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San Antonio Franciscan Missions

Date of Submission: 30/01/2008
Criteria: (ii)(iii)(iv)
Category: Cultural
Submitted by:
U.S. Department of Interior
State, Province or Region:
Ref.: 5247
Word File

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Property names are listed in the language in which they have been submitted by the State Party


Mission San Antonio (The Alamo)  98°29'8.804"W 29°25'30.464"N

Mission Concepcion  98°29'30.007"W 29°23'29.999"N 

Mission San Jose  98°28'44.777"W 29°21'43.063"N

Mission San Juan  98°27'15.875"W 29°19'55.07"N 

Mission Espada  98°27'1.101"W 29°19'3.228"N

This is a serial grouping of five Spanish Roman Catholic mission properties that includes a total of some 80 structures built in stages from 1724 to 1782 on "open village" plans within walled compounds.  They are located in and near the modern city of San Antonio, Texas, which grew up around them. Except for San José, the mission churches and some ancillary buildings were designed by Antonio de Tello, a master mason and sculptor, after 1740.  The latter four of the five are included in San Antonio Missions National Historical Park; their churches are in religious use.  The fifth, the Alamo, is under the charge of the Daughters of the Republic of Texas as a historic site. 

The missions are in order from north to south (using popular short forms of their names):

Mission San Antonio (The Alamo): The distinctive mission church and convento (long barracks) are the principal remaining features.

Mission Concepción: The stone church on a cruciform plan and several rooms of the friars' precinct (convento) are the most important elements at this compound.

Mission San José:  This elaborately decorated stone church dominates its mission compound.

Mission San Juan:  Includes both the present church and several auxiliary structures, as well as    separated support sites--the San Juan Dam, the San Juan Acequía (irrigation ditch), and the San Juan Labores (fields):

Mission Espada:  Includes the mission church, auxiliary structures, and separated support sites: the Espada Dam, Espada Aqueduct, Espada Labores, Espada Acequía, and Rancho de las Cabras, the latter of which was a grazing ranch, with "mini-mission" compound, now in ruins, near Floresville in Wilson County.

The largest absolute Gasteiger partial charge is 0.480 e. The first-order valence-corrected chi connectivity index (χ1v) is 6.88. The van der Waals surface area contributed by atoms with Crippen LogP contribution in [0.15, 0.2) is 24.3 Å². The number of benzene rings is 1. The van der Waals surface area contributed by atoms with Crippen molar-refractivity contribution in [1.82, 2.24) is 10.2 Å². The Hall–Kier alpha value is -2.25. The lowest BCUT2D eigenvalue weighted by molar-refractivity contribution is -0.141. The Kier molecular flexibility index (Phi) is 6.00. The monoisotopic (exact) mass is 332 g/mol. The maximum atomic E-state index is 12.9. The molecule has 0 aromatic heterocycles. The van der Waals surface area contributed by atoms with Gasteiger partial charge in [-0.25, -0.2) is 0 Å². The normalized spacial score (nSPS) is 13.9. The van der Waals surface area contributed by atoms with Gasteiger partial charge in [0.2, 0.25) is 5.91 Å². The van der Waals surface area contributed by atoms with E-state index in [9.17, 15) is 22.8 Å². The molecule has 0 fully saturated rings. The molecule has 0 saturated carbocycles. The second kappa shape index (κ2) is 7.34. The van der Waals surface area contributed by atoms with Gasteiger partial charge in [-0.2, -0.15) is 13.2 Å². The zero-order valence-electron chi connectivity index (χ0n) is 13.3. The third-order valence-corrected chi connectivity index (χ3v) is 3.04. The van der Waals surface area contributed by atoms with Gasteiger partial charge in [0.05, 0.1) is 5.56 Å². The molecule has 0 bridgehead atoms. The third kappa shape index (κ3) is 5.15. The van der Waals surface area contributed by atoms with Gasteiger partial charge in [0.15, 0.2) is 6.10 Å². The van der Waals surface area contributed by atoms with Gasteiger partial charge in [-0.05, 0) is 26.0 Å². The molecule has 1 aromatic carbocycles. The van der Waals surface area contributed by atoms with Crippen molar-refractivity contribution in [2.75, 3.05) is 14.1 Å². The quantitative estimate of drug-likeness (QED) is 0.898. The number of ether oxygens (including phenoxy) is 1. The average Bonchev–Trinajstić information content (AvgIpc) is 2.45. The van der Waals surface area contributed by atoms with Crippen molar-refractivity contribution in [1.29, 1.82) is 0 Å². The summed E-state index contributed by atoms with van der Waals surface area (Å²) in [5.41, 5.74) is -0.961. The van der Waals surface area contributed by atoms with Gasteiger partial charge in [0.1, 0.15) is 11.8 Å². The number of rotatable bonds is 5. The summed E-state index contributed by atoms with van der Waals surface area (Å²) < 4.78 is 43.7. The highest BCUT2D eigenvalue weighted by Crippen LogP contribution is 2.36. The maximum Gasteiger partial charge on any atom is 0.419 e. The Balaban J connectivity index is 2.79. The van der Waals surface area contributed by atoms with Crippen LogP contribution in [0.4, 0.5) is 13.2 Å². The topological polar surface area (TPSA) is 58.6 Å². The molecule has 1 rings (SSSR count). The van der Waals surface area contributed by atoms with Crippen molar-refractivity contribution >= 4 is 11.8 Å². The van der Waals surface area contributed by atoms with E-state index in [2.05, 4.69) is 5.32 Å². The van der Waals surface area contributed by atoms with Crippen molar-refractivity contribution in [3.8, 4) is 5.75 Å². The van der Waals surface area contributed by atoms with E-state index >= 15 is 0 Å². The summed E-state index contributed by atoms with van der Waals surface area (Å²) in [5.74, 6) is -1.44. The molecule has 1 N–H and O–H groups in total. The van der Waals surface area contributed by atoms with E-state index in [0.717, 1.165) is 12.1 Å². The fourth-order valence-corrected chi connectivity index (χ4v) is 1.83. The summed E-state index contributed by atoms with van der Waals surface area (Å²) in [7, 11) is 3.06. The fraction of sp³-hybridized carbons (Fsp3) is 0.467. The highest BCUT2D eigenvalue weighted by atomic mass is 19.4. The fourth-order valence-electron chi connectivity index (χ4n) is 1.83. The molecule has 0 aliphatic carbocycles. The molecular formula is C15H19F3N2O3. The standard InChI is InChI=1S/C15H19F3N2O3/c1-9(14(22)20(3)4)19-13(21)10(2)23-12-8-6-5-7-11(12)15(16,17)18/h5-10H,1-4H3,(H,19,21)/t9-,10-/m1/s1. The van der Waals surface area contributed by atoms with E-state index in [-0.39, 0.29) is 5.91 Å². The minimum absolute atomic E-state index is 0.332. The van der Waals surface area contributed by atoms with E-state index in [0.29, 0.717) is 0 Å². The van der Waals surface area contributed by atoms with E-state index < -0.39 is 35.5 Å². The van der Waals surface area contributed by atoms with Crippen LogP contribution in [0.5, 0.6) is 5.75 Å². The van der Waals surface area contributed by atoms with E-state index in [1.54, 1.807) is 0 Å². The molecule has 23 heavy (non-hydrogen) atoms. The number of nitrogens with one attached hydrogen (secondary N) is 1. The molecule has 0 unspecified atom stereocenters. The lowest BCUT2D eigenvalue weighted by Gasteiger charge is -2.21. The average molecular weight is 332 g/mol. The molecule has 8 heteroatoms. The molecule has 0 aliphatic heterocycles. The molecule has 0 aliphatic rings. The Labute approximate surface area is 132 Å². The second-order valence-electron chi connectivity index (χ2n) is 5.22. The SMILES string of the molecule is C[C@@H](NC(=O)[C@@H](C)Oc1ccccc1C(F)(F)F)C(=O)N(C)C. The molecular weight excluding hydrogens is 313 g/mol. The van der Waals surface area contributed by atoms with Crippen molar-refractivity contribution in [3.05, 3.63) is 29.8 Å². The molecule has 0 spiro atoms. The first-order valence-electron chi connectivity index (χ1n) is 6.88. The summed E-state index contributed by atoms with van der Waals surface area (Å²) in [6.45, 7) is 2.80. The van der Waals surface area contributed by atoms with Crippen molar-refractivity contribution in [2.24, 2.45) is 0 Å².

Justification of Outstanding Universal Value

The Franciscan missions of San Antonio are a remarkable concentration of surviving structures that are a spectacular representation of the Spanish colonial influence in the New World.  The religious, economic, and technological system instituted by the friars transformed a nomadic aboriginal society into a settled one, which in turn became the basis of an ethnically diverse society that continues to influence what is today a major city.

Statements of authenticity and/or integrity

Except for the Alamo, which has undergone significant restoration because of the ravages of war and time, the missions' churches are essentially intact, remaining in their original use.  The degree of intactness of the auxiliary structures around them varies somewhat, with a higher degree of integrity at the more southerly complexes.

Comparison with other similar properties

There were a number of Spanish Mission complexes built in the 16th-18th centuries in the present southern and southwestern United States.  There is no comparable group surviving that is as early and relatively well preserved.  It has been suggested that properties in other southwestern States might be added to this serial proposal, notably in a 1980s study of the topic by

US/ICOMOS, but it is believed that this group would qualify on its own and can therefore be nominated as the first element of such a possibly larger serial nomination.  Because the San Antonio missions are an extension of a network of missions that extended from northeastern Mexico, it is strongly recommended that the Mexican government be invited to consider Catholic religious structures for inclusion in a binational nomination, including but by no means limited to the five Sierra Gorda missions already included as a group in the World Heritage List.  

The extraordinary scope of the Spanish missionary efforts is probably most effectively demonstrated by including well preserved examples on various continents and in different countries.  Jesuit missions in South America are already also included; the addition of these sites in the United States would help in that endeavor.